Artificial intelligence, immune to fear or favour, is helping to make China’s foreign policy

Artificial intelligence, immune to fear or favour, is helping to make China’s foreign policy

The programme draws on a huge amount of data, with information ranging from cocktail-party gossip to images taken by spy satellites, to contribute to strategies in Chinese diplomacy

By Stephen Chen Monday, 30 July, 2018, 12:00am

Attention, foreign-policy makers. You will soon be working with, or competing against, a new type of robot with the potential to change the game of international politics forever.

Diplomacy is similar to a strategic board game. A country makes a move, the other(s) respond. All want to win.

Artificial intelligence is good at board games. To get the game started, the system analyses previous play, learns lessons from defeats or even repeatedly plays against itself to devise a strategy that was never thought of before by humans.

It has defeated world champions in chess and Go. More recently, it has won at heads-up no-limit Texas Hold’em poker, an “imperfect information game” in which a player does not have access to all information at all times, a situation familiar in the world of diplomatic affairs.

Several prototypes of a diplomatic system using artificial intelligence are under development in China, according to researchers involved or familiar with the projects. One early-stage machine, built by the Chinese Academy of Sciences, is already being used by the Ministry of Foreign Affairs.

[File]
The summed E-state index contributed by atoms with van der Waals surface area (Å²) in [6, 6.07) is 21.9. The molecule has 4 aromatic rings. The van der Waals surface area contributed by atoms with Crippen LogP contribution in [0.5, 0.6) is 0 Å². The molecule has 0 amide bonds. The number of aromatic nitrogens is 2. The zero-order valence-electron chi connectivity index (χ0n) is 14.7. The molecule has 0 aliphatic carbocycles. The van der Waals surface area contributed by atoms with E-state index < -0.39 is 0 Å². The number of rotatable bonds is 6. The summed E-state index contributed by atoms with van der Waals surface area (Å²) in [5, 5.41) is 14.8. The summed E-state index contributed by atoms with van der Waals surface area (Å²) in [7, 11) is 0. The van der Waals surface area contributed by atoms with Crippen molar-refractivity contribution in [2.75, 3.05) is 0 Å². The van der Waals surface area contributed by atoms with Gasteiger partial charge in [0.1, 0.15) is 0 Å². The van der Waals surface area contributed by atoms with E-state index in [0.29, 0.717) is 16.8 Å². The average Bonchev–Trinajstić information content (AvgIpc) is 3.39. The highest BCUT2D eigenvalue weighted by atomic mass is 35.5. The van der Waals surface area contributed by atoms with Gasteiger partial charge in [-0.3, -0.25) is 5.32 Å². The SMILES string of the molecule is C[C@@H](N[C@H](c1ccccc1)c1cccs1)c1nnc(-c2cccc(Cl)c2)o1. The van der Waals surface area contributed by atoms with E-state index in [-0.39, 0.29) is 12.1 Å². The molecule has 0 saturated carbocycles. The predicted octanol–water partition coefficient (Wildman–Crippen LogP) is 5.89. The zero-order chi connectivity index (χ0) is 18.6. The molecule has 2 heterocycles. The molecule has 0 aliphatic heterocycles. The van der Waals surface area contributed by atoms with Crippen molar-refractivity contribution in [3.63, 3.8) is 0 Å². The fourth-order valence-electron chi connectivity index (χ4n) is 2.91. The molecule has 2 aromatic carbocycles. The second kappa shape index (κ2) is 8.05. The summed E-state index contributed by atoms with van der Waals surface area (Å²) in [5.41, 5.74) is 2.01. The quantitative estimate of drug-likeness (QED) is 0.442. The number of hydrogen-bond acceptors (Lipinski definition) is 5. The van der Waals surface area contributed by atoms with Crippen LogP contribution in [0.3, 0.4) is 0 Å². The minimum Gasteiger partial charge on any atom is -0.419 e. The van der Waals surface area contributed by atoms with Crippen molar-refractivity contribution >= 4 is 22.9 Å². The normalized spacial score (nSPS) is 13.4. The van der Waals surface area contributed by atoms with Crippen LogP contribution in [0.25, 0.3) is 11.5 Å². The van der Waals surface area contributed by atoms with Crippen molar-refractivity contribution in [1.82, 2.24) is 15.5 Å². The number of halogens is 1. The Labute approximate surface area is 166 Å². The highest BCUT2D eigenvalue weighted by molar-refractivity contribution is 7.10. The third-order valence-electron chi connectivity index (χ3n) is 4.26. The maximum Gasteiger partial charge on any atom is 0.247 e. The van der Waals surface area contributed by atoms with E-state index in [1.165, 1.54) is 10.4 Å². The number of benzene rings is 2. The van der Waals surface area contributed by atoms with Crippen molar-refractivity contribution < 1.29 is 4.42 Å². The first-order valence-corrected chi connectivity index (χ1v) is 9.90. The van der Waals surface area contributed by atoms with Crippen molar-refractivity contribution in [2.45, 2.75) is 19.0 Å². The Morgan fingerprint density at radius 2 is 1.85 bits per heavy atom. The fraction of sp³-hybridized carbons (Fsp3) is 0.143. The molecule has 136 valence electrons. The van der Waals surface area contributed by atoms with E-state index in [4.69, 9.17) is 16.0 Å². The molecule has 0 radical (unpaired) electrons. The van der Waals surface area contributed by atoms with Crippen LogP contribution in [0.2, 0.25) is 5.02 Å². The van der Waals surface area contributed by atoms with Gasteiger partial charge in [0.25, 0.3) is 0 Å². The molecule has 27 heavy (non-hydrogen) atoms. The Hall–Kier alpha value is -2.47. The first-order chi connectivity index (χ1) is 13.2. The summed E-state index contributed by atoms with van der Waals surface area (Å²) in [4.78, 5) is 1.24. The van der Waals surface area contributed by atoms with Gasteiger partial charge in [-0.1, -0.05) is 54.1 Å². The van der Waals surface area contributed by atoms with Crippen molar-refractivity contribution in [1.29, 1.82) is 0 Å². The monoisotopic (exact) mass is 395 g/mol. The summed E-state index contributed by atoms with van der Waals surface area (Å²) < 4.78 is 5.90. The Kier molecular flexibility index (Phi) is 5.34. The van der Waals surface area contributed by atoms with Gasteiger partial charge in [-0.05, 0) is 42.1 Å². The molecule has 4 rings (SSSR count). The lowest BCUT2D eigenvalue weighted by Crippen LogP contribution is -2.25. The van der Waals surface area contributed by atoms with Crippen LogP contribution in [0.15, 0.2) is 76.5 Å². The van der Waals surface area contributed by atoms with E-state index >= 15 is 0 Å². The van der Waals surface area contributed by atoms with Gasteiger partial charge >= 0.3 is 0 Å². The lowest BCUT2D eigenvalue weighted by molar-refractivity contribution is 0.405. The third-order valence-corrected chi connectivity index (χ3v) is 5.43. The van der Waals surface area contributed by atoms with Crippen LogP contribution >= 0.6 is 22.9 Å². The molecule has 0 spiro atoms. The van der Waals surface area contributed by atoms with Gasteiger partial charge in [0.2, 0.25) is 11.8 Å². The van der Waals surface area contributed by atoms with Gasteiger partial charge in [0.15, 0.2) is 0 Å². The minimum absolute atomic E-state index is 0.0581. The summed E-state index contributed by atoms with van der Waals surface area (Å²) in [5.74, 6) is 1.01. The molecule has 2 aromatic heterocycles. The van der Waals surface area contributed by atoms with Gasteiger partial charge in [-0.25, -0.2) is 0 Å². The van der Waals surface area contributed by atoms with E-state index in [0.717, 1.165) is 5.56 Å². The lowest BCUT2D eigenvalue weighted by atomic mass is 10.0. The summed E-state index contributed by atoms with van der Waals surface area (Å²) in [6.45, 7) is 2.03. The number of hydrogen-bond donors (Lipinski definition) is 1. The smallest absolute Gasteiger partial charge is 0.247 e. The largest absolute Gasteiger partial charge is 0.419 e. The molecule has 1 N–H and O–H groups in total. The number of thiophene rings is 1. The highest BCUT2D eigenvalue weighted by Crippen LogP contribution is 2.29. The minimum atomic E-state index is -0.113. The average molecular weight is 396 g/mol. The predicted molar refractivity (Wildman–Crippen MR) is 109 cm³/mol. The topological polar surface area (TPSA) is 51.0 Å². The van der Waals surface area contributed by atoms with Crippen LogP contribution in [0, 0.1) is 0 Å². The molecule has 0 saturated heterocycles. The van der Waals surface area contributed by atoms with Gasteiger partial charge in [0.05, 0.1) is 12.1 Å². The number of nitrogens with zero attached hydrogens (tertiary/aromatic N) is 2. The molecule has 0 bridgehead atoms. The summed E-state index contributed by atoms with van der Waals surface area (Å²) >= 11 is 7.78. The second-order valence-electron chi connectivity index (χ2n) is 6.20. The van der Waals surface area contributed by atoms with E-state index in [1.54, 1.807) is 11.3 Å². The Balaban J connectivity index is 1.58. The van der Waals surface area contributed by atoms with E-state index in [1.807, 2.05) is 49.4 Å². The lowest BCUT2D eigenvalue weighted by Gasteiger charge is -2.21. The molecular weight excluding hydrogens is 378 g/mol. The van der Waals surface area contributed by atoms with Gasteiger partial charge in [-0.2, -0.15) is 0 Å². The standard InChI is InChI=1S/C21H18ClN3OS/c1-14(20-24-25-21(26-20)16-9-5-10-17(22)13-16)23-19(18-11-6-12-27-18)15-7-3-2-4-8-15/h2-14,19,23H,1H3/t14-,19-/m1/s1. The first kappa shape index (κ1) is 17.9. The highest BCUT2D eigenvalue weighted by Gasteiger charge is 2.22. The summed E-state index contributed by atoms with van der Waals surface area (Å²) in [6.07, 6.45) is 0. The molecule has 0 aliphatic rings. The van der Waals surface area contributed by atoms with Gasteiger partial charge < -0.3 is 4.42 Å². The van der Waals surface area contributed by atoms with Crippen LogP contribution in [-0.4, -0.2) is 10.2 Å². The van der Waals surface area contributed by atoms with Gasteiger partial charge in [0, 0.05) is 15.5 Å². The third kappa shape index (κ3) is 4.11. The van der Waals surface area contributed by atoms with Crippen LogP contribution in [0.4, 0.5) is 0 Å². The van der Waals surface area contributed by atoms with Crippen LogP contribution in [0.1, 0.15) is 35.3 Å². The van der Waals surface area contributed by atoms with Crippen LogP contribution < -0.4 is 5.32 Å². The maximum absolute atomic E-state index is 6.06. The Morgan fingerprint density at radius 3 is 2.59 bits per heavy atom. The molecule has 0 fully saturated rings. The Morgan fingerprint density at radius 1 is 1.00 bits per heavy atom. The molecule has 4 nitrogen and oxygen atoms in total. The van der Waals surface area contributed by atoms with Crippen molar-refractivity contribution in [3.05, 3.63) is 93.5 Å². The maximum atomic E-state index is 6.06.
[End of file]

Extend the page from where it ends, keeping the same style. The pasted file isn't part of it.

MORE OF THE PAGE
The ministry confirmed to the South China Morning Post that there was indeed a plan to use AI in diplomacy.

“Cutting-edge technology, including big data and artificial intelligence, is causing profound changes to the way people work and live. The applications in many industries and sectors are increasing on daily basis,” a ministry spokesman said last month.

The ministry “will actively adapt to the trend and explore the use of emerging technology for work enhancement and improvement”.

China’s ambition to become a world leader has significantly increased the burden and challenge to its diplomats. The “Belt and Road Initiative”, for instance, involves nearly 70 countries with 65 per cent of the world’s population.

The unprecedented development strategy requires up to a US$900 billion investment each year for infrastructure construction, some in areas with high political, economic or environmental risks.

The researchers said the AI “policymaker” was a strategic decision support system, with experts stressing that it will be humans who will make any final decision.

The system studies the strategy of international politics by drawing on a large amount of data, which can contain information varying from cocktail-party gossip to images taken by spy satellites.

When a policymaker needs to make a quick, accurate decision to achieve a specific goal in a complex, urgent situation, the system can provide a range of options with recommendations for the best move, sometimes in the blink of an eye.

Dr Feng Shuai, senior fellow with the Shanghai Institutes for International Studies, whose research focuses on AI applications, said the technology of the AI policymaking system was already attracting attention despite being in its early stages.